If you can get access to an Ohm meter then you can easily test the resistor. It should be approx. 0.2ohm
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Originally Posted by Henrik_45 View Post
If you have a wire that has spades in each ends then just connect the two wires to this wire.
The circuit will then look like the resistor is shorted and you can test the rest of the low speed circuit.

And to your question:
Yes, let the engine idle until it gets above 90 °C and see if the fan kicks if earlier than it did before.
The fuse is ok as you did the test where the fan started at a temperature above 100 °C (at the gauge) at full speed
Currentlı the only failure is a broken connection in the low speed path wire (y to B, )resistor (O10), wire (A to relay), relay( J30) or ground connection (C11).

Low speed will start at approx. 92 °C and full speed will start at approx. 98°C.

As far as I know the relay (J30) is in front of the battery.

If you can get access to an Ohm meter then you can easily test the resistor. It should be approx. 0.2ohm
Thanks so much for your help. I'm sorry but I'm kinda lost here. In the picture attached, are the two wires that goes into the resistor. It looks like i can get them out of the two quickrelease plugs they're attached to.

Now, do you mean combine these two wires without them going, like now, through the resistor. Or do you mean: start the engine, let it idle, (without these two wires connected to the resistor) let them touch each other. Or do you mean that I should with a wire that has spades on them that I have laying around(I don't have such a wire) using it to act as a "resistor"

Or do you mean like this: wire 1 that goes to resistor, wire 2 that goes to resistor, without them touching each other. Form like a Y shape with the help of the "spades" on a cut wire? I.e wire 1 to one side of the Y an wire 2 to the other side of the Y?

\ /
\ /
Y
I
I
I <dead end
like that?




Yes as it seems now it only activates at high temp. But the fan is working when I have the A/c on. So it's kinda fine? But not how it's supposed to be...

*UPDATE* I found this online, a way to test the resistor itself, while the AC is off. That seems manageable for a newbie like me:

"Its common for the low speed function of the fan to stop working therefore allowing the engine temp to run > 90 deg C

The 'LO-Speed RESISTOR' is located at the top of the radiator, nearest the battery

Try removing the resistor, check the connections & the resistance of it ... should be 0.3 ohmns

if it looks excessively burnt or shows an open circuit then replace it.

alternatively as a test try this:

1. car in netural, start the engine

2. leave the key at MAR position

3, disconnect the temp sender at the thermostat

4. watch the fan, after approx 2 seconds it should rotate at a low speed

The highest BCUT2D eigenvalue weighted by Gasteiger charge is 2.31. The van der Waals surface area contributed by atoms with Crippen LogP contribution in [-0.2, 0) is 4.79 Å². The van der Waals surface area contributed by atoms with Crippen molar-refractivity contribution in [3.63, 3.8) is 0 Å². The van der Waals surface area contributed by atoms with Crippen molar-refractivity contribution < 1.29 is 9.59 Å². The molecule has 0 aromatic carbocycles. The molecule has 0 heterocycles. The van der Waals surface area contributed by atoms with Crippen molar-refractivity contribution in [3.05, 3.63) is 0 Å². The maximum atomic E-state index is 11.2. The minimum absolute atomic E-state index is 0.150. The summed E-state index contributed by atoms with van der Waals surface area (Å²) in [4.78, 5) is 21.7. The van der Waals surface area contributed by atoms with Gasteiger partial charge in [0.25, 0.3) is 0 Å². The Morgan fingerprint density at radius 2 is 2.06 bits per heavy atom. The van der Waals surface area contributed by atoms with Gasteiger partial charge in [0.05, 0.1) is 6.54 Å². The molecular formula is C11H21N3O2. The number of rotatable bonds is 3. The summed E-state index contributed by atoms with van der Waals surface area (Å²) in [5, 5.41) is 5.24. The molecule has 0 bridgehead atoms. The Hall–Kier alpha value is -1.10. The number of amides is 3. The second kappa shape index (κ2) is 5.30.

5. after another 2 second sit should rotate at a much higher speed

if it only rotates at ONE speed then thats most likely to be the HIGH speed, confirming the low speed resistor is burnt out.... "


Because if it is the resistor, fine I can get a new one, if it is a more difficult problem like other wiring or such I'm not sure I'll fix it because I really just need the car to work until april. And to have it ready before nov the 7th.
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Last edited by Wester; 08-10-16 at 21:00.
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Quote:
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Thanks so much for your help. I'm sorry but I'm kinda lost here. In the picture attached, are the two wires that goes into the resistor. It looks like i can get them out of the two quickrelease plugs they're attached to.

Now, do you mean combine these two wires without them going, like now, through the resistor. .
Yes, this is what you do. The resistor limits the amount of current the fan sees which is why it runs slowly. If you use wire the same diameter as the wires connecting to the resistor there will be no resistance and the fan will run at full speed. If this happens (when the car gets hot enough) you can be sure that the resistor is faulty. There is no real disadvantage of using this as a permanent fix other than you won't have the slow speed on you fan anymore and it may wear out quicker than it otherwise would.

If it doesn't fix it you should look at the relay or the wiring from the relay next.
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(Post Link) post #38 of 48 Old 09-10-16 Thread Starter
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Yes, this is what you do. The resistor limits the amount of current the fan sees which is why it runs slowly. If you use wire the same diameter as the wires connecting to the resistor there will be no resistance and the fan will run at full speed. If this happens (when the car gets hot enough) you can be sure that the resistor is faulty. There is no real disadvantage of using this as a permanent fix other than you won't have the slow speed on you fan anymore and it may wear out quicker than it otherwise would.